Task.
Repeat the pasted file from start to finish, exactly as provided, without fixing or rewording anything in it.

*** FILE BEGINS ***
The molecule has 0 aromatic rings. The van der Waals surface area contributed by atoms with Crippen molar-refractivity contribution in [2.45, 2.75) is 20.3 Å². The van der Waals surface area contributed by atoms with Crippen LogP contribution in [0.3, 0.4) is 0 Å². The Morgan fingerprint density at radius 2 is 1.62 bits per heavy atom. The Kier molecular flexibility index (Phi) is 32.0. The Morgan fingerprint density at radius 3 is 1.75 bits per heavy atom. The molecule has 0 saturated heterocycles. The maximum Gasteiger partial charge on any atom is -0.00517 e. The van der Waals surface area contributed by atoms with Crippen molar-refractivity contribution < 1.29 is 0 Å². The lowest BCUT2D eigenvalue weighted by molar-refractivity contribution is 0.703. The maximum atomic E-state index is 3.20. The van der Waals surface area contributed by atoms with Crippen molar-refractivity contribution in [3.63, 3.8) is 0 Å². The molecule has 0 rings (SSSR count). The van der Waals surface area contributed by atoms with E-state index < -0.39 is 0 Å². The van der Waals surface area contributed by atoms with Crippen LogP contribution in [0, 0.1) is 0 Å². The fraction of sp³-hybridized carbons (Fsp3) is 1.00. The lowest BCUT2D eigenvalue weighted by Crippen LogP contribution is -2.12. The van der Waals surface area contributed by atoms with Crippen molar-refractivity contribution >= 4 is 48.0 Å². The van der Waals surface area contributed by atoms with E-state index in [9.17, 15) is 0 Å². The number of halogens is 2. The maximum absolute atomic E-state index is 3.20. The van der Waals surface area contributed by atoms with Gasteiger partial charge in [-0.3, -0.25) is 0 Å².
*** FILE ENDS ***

The molecule has 0 aromatic rings. The van der Waals surface area contributed by atoms with Crippen molar-refractivity contribution in [2.45, 2.75) is 20.3 Å². The van der Waals surface area contributed by atoms with Crippen LogP contribution in [0.3, 0.4) is 0 Å². The Morgan fingerprint density at radius 2 is 1.62 bits per heavy atom. The Kier molecular flexibility index (Phi) is 32.0. The Morgan fingerprint density at radius 3 is 1.75 bits per heavy atom. The molecule has 0 saturated heterocycles. The maximum Gasteiger partial charge on any atom is -0.00517 e. The van der Waals surface area contributed by atoms with Crippen molar-refractivity contribution < 1.29 is 0 Å². The lowest BCUT2D eigenvalue weighted by molar-refractivity contribution is 0.703. The maximum atomic E-state index is 3.20. The van der Waals surface area contributed by atoms with Crippen molar-refractivity contribution in [3.63, 3.8) is 0 Å². The molecule has 0 rings (SSSR count). The van der Waals surface area contributed by atoms with E-state index < -0.39 is 0 Å². The van der Waals surface area contributed by atoms with Crippen LogP contribution in [0, 0.1) is 0 Å². The fraction of sp³-hybridized carbons (Fsp3) is 1.00. The lowest BCUT2D eigenvalue weighted by Crippen LogP contribution is -2.12. The van der Waals surface area contributed by atoms with Crippen molar-refractivity contribution >= 4 is 48.0 Å². The van der Waals surface area contributed by atoms with E-state index in [9.17, 15) is 0 Å². The number of halogens is 2. The maximum absolute atomic E-state index is 3.20. The van der Waals surface area contributed by atoms with Gasteiger partial charge in [-0.3, -0.25) is 0 Å².